We dropped down from Great Yarlside, fairly steep for these parts, before having to cross the wall to visit another tiny cairn marking the top of somewhere that really isn't its own fell. Lingering seamed pointless so we pushed onward to Whatshaw Common.

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Descending from Great Yarlside

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Three Amigos

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Great Yarlside from Little Yarlside

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Crookdale Beck from Little Yarlside

So far the walk has had it's moments when it has been wet underfoot, between Grey Crag and Harrop Pike in particular, but things deteriorate as you approach Wasdale Mouth as it becomes a constant struggle to stay on the dryer ground, not that there are any man eating bogs you understand, but it comes as a relief once the rather insignificant top of the Common is done with, the final fence clambered over, and the short wander back to the car can be enjoyed.

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Looking towards the quarry

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Looking back to where we've been

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View from Whatshaw Common, final top of the day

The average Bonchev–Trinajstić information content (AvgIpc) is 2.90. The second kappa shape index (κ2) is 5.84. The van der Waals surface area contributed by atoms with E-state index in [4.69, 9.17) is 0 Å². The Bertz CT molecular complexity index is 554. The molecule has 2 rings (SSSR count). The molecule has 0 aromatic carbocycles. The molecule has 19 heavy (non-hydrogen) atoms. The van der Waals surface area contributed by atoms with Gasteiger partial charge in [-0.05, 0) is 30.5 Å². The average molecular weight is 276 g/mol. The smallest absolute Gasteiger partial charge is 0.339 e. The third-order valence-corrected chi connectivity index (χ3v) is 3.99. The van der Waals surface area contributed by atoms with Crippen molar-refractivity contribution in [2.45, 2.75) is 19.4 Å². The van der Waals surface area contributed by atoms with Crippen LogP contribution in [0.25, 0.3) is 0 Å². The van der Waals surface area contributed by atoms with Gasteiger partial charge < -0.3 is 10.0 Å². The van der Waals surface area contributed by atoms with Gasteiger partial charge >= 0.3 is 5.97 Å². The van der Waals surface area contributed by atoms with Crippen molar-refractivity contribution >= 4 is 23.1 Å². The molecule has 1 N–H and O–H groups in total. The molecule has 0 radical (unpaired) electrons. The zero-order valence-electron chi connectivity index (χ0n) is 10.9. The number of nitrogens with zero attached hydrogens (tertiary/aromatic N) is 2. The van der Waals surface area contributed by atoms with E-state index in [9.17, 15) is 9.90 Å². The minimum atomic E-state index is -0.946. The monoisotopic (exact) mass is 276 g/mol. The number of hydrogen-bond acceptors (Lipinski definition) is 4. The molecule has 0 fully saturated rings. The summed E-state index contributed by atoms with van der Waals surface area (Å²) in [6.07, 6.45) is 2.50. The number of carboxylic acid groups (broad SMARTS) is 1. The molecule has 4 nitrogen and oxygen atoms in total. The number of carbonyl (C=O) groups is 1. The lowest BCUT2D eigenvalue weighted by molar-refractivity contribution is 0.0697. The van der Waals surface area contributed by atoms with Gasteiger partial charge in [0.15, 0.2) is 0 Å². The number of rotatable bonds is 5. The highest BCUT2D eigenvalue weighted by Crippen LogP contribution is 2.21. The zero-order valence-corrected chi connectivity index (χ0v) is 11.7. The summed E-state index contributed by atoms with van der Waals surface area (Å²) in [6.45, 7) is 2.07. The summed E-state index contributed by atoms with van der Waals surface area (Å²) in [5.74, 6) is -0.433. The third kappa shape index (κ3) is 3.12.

So mission accomplished, another bank holiday spent on the fells, on a beautiful day, without another soul seen. In some ways it wasn't a surprise, these are fells for the purist, whose merits are, by in large, a few more ticks and a whole load of solitude, I wouldn't bother on a wet day however.


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johnkaysleftleg
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Re: Bank Holiday Solitude in Lakeland's Hinterland

Postby trailmasher » Sat Jul 24, 2021 3:12 pm

Another good report JK with the usual great pics to record the event :clap: E and I did a similar walk a few years back but having done Harrop and Grey a few times we dropped off from Lord's Seat, had a break at Crookdale Fold then climbed out via Lawyer's Brow and from there did the exact same route as you and Hughie so can confirm that wet ground is to be contended with after leaving Yarlside :(
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Re: Bank Holiday Solitude in Lakeland's Hinterland

Postby johnkaysleftleg » Tue Aug 03, 2021 8:27 pm

trailmasher wrote:Another good report JK with the usual great pics to record the event :clap: E and I did a similar walk a few years back but having done Harrop and Grey a few times we dropped off from Lord's Seat, had a break at Crookdale Fold then climbed out via Lawyer's Brow and from there did the exact same route as you and Hughie so can confirm that wet ground is to be contended with after leaving Yarlside :(


Thanks TM, it was claggy on my last visit to Grey Crag and Harrop Pike so I figured I’d take advantage of the fine day.
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johnkaysleftleg
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Re: Bank Holiday Solitude in Lakeland's Hinterland

Postby past my sell by date » Wed Sep 15, 2021 1:42 pm

Wonderful wild country - ideal for a bank holiday. i never went to that area :( but walked many times from Longsleddale roadhead and over to Mosedale and Swindale. Tarn Crag i seem to remembrer also had a rather fine cairn